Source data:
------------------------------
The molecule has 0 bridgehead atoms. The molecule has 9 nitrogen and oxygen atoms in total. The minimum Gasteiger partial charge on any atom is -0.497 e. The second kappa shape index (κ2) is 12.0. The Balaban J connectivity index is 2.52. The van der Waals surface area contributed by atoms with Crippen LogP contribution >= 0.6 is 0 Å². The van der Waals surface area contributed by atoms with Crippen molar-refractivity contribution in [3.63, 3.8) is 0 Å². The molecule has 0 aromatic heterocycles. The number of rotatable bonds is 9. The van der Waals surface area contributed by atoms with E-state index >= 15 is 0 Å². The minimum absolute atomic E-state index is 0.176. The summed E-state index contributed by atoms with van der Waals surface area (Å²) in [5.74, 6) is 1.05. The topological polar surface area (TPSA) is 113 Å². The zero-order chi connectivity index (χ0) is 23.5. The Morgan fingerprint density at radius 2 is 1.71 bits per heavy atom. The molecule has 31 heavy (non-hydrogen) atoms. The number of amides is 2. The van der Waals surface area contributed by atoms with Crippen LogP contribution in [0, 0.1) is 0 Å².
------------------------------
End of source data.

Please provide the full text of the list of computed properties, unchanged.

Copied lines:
The molecule has 0 bridgehead atoms. The molecule has 9 nitrogen and oxygen atoms in total. The minimum Gasteiger partial charge on any atom is -0.497 e. The second kappa shape index (κ2) is 12.0. The Balaban J connectivity index is 2.52. The van der Waals surface area contributed by atoms with Crippen LogP contribution >= 0.6 is 0 Å². The van der Waals surface area contributed by atoms with Crippen molar-refractivity contribution in [3.63, 3.8) is 0 Å². The molecule has 0 aromatic heterocycles. The number of rotatable bonds is 9. The van der Waals surface area contributed by atoms with E-state index >= 15 is 0 Å². The minimum absolute atomic E-state index is 0.176. The summed E-state index contributed by atoms with van der Waals surface area (Å²) in [5.74, 6) is 1.05. The topological polar surface area (TPSA) is 113 Å². The zero-order chi connectivity index (χ0) is 23.5. The Morgan fingerprint density at radius 2 is 1.71 bits per heavy atom. The molecule has 31 heavy (non-hydrogen) atoms. The number of amides is 2. The van der Waals surface area contributed by atoms with Crippen LogP contribution in [0, 0.1) is 0 Å².